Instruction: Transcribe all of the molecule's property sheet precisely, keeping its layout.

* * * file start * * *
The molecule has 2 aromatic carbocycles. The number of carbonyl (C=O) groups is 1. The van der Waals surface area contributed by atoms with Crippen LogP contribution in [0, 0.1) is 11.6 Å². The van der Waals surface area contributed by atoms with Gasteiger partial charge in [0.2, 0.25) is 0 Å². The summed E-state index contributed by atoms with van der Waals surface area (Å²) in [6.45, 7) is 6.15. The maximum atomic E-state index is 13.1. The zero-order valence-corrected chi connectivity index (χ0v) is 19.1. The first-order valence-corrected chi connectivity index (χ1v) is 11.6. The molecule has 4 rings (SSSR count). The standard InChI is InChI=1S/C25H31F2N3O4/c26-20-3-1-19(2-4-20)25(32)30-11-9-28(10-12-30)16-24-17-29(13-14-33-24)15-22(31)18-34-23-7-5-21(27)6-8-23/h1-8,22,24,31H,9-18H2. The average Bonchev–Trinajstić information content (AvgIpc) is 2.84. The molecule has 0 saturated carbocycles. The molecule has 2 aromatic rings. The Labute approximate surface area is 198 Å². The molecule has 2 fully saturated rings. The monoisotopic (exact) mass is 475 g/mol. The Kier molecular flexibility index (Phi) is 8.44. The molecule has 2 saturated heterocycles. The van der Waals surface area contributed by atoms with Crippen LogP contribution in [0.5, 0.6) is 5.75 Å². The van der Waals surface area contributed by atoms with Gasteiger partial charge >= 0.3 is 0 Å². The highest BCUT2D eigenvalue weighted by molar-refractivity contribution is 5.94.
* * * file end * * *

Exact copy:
The molecule has 2 aromatic carbocycles. The number of carbonyl (C=O) groups is 1. The van der Waals surface area contributed by atoms with Crippen LogP contribution in [0, 0.1) is 11.6 Å². The van der Waals surface area contributed by atoms with Gasteiger partial charge in [0.2, 0.25) is 0 Å². The summed E-state index contributed by atoms with van der Waals surface area (Å²) in [6.45, 7) is 6.15. The maximum atomic E-state index is 13.1. The zero-order valence-corrected chi connectivity index (χ0v) is 19.1. The first-order valence-corrected chi connectivity index (χ1v) is 11.6. The molecule has 4 rings (SSSR count). The standard InChI is InChI=1S/C25H31F2N3O4/c26-20-3-1-19(2-4-20)25(32)30-11-9-28(10-12-30)16-24-17-29(13-14-33-24)15-22(31)18-34-23-7-5-21(27)6-8-23/h1-8,22,24,31H,9-18H2. The average Bonchev–Trinajstić information content (AvgIpc) is 2.84. The molecule has 0 saturated carbocycles. The molecule has 2 aromatic rings. The Labute approximate surface area is 198 Å². The molecule has 2 fully saturated rings. The monoisotopic (exact) mass is 475 g/mol. The Kier molecular flexibility index (Phi) is 8.44. The molecule has 2 saturated heterocycles. The van der Waals surface area contributed by atoms with Crippen LogP contribution in [0.5, 0.6) is 5.75 Å². The van der Waals surface area contributed by atoms with Gasteiger partial charge >= 0.3 is 0 Å². The highest BCUT2D eigenvalue weighted by molar-refractivity contribution is 5.94.